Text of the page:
After a few minutes of laughter and full removal of the railing hardware, we brought up the matching stand for the TV, lifted it to its stand, then slid the TV and stand along the carpeting (taking 3 of us to slide it). We slid it the length of the upstairs hallway into it's new home in the game room.

For the last 6 years, it has only left that spot twice. On to occasions, the builder had to come in and repair the floor in that room to remedy some noisey floor boards. Each time, the set had to be slid out of the room and down the hall. Which took my wife and I considerable effort.

All turned out well with the stair well too. The builder installed rail was painted white and never going to stay clean. I replaced it with a beautiful stained oak rail and easily patched and painted over the sheet rock damage. The new rail is also significantly stronger than the old one.
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post #39 of 69 Old 02-27-2009, 06:18 PM
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LMAO, ok my turn.

Having moved several times in my younger years (Both parents were in the military) and working summer breaks in HS for a music store (grand and Baby grand pianos) I have all the confidence in my abilities but also know my limits. Any TV 32" and smaller weighing no more than 150lbs. I've been able to carry/move by myself. Heck I even moved our sleeper sofa all by myself, leverage is key. That's until you get older, in your mind you know you can move it but you body doesn't want to cooperate.

In 2007 I bought one of the last Sony tube TV's, the KD-34XBR970 which is 197lbs of 34" widescreen. What a beast! The store I bought it from moved it for free along w/ the washer and dryer. Well the two young men almost dropped my new TV twice bringing it from the truck and down one set of stairs. I had them put it on the floor as soon as they came around the corner which seem to make them both very happy. My son and I moved it onto the new stand I had just assembled (bought from WalMart for $59.95 along w/ the matching A/V stand)


Wife and I are looking to purchase a new home this year so I'll have to up-date after the big move.

At least I've been able to sleep and leave the house knowing Mr. Robber will most likely pass up my awesome TV for my neighbors shinny LCD or Plasma.

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post #40 of 69 Old 03-03-2009, 08:17 PM
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Bought on Ebay about 50 miles from home...had help loading it into my Cherokee.

At home, backed Cherokee into garage to bring the tailgate up to the inside door. Used hydraulic car jack with 3/4 inch plywood about 1x2 feet and a large flange with bolt to hold the board into the jack. Put the jack on scrap carpet (upside down on the wood floor) in the house. Worked the TV onto the jack plate, one end at at time. Drug the whole assembly about 50 feet to the stand location. Jacked up the TV to the same level as the top of my stand and transferred one end at a time.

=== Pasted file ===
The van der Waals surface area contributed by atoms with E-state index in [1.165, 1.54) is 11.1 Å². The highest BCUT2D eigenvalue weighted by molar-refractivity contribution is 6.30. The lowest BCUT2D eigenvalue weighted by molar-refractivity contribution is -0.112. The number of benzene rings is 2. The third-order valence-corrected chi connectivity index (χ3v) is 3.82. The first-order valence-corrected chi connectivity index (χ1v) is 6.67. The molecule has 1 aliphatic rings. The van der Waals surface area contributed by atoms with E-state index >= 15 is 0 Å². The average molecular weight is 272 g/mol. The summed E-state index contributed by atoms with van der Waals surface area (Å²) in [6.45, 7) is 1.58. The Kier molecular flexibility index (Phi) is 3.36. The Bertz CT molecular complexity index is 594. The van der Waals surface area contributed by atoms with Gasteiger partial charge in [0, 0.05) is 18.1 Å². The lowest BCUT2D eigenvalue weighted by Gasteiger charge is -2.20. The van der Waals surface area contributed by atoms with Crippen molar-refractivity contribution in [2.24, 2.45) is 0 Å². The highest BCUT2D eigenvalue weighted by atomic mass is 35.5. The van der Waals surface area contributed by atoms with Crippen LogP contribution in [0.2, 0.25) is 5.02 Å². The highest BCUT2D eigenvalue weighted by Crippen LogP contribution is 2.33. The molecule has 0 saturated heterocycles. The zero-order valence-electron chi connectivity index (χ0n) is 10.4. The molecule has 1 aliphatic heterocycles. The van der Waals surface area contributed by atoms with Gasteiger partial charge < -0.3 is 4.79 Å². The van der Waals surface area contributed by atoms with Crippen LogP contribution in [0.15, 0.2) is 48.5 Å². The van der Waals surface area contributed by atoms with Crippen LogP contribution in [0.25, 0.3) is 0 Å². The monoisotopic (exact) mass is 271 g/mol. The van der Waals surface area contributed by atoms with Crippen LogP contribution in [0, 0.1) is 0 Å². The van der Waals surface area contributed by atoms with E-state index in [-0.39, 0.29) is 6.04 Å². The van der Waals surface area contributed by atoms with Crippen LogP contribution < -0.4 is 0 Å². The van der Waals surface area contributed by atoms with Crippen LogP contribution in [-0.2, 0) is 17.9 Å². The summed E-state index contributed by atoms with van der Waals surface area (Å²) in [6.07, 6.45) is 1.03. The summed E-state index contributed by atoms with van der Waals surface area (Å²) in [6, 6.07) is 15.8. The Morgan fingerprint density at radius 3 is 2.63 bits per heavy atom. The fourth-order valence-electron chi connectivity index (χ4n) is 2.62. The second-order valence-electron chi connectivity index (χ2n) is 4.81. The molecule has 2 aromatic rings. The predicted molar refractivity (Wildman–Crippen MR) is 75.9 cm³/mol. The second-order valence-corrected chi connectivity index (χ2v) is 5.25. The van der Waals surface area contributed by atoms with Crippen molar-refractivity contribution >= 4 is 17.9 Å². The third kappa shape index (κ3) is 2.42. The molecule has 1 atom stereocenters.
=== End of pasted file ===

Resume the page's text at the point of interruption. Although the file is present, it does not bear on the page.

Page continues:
That was two years ago and have not moved it since.

I have gone through surgery for a torn rotator cuff from lifting too much some ten years ago and the 3 months of physical therapy was a b...

FYI.

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post #41 of 69 Old 03-07-2009, 11:06 PM
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While visiting family 600 miles away I decided to look at what was on craigslist. There it was for $150. The old man I bought it from just wanted somebody to get it out of his house. He could not move it himself. I did not see the grab handles since it was in his entertainment center.

He grabbed one side and I got the other. I did not get a good grip on it and almost dropped it. That is when I set it down fast and I caught the tip of my finger. It just tore the skin back. That took a couple weeks to heal.

Once I got it home I called my buddy who has two teenage sons. They got it out of the back of my truck like it was nothing and carried it into the house.

If this thing ever needs service I am paying extra for the housecall.
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post #42 of 69 Old 03-08-2009, 12:54 PM
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Some funny stories here. These Sony tube TV's are heavy but worth their weight for sure. We just replaced our 27" Trinitron with a 52" Sony LCD for the living room so I decided to bring the Trinitron up to the bedroom. I hauled it up to the bedroom by myself but needed my wife's assistance to get it to it's final resting place. It's not all that heavy at 94lbs but when you're having to lift it over your head....


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post #43 of 69 Old 03-19-2009, 08:51 AM
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I'll add the story of carting a Sony 30" widescreen HDTV to my new-to-me first house back in 2005... in my Acura Integra hatchback.

I had just moved into my first house, and I didn't know anyone local to my area. My parents lived an hour away, and my brother at least 30 minutes away. I decided to pick up a Sony 30" widescreen from the local Circuit City for the then-excellent price of around $850. Since I didn't know anyone around to get the thing home, I posted on a local car-enthusiast forum, saying I needed help getting this TV home that night, and I would buy them dinner or beer or something.